When I imagined being married I never considered something other than a partnership. I didn't realize that marriage could be something other than forever. Not for me.
But when you marry an addict you marry their lies. You marry the loneliness of being forgotten and set aside. You marry their promises and small steps forward. You marry their relapses. You marry the disappointment of having trusted in hope. You marry the selfish. You marry the "revelations" that last for a few weeks, the desperation for them to change. You marry the sins of their bodies and you wear them like scars on your own. You marry their darkness, even as you struggle to glimpse the light. You marry their anger and it becomes your own self-hatred.
I get why women stay. I get that you carry the paradox of loving a man you hate. I get that you can't imagine what to tell your children; how to carry the immense burden of mostly parenting them alone. I get how lonely it is. I get how broken you feel. I get it. I live it.
I know the agony of constantly looking for signs of change. Is it enough? Is it real this time? Please, God, let him CHANGE.
But do they? Will they?
I look at my kids and I am crushed by the things I have to do just to hold it together for them. I carry the almost constant burden of just surviving the complete destruction of losing the man I have loved; of never really even knowing if he loved me back. Because I'm their mom, I am never alone. I am always being touched, questioned, talked to. I am always pretending to laugh at their jokes. I am always just trying to be what they need me to be. And I'm certain that I am just never enough. How could I be?
It isn't fair. It isn't fair that I have given every last spark of my fire to someone who has sucked the oxygen out of the room. It isn't fair that I have struggled to change myself to fit him. It isn't fair that, now, I'm changing again. It isn't fair that I don't fit with him anymore. It isn't fair that I have to defend it.
You know what else? When someone has dug up enough courage to stand up to a near decade of betrayal, abuse, lies, neglect, shame and humiliation - they shouldn't have to defend themselves to a single soul. They shouldn't carry the weight of other broken people's words. They don't need more despair, more hopelessness, more shame.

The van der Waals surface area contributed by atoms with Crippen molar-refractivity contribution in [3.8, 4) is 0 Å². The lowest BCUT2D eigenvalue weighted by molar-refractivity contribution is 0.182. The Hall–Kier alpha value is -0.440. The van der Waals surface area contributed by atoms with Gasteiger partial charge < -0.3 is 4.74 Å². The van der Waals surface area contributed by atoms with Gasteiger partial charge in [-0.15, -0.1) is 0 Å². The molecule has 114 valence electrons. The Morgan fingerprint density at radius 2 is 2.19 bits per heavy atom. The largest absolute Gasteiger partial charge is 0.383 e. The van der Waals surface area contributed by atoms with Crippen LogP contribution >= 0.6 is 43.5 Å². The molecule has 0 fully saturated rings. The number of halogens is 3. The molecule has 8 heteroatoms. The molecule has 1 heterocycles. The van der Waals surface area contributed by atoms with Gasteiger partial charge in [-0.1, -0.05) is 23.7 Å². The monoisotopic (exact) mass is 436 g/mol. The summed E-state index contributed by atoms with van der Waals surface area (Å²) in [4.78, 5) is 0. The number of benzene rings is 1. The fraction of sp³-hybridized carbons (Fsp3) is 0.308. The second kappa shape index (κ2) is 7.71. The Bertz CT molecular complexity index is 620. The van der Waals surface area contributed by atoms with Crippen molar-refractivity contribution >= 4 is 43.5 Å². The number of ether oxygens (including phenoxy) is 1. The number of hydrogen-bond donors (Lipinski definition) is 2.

This whole shitstorm is almost always too much. Addicts don't live all alone in their little bubble. Their actions and choices aren't without a ripple. And, trust me, they are so good at hiding it. They are so good at making everyone else think that they are healthy, humble and strong. Don't think you haven't been fooled, at some point in your life, by an addict. It's what they do. It's how they survive.
And when you marry an addict, you have to survive too. I know women who have lied about the abuse they've suffered, who have minimized or hidden the great depths of their partner's sickness. I know women who have gone home to their addict because it was just too damn hard to fight them. I know them and I don't judge them. I get it. I grieve for them, but I get it. Didn't I do it for years?
It's so hard to see which way to step. It's so hard to know what's authentic and when to stop hanging on. It's so so so hard. I have moments of hope, followed by waves of grief. I have self realizations that fill me with eventual fear because I'm only growing farther and farther away from him. Yet, I'm still spinning in his hands.
I wanted my life to be something else. I wanted to be secure and safe. I wanted peace and faithfulness. I wanted to know that I was living the rest of my life with someone who was capable of truly living. I wanted to raise my children without this kind of sadness. I wanted to give them the kind of childhood that would shape them with joy and comfort. I didn't want this for them. I didn't want it for me either. But we're living it.
I'm just trying to survive it.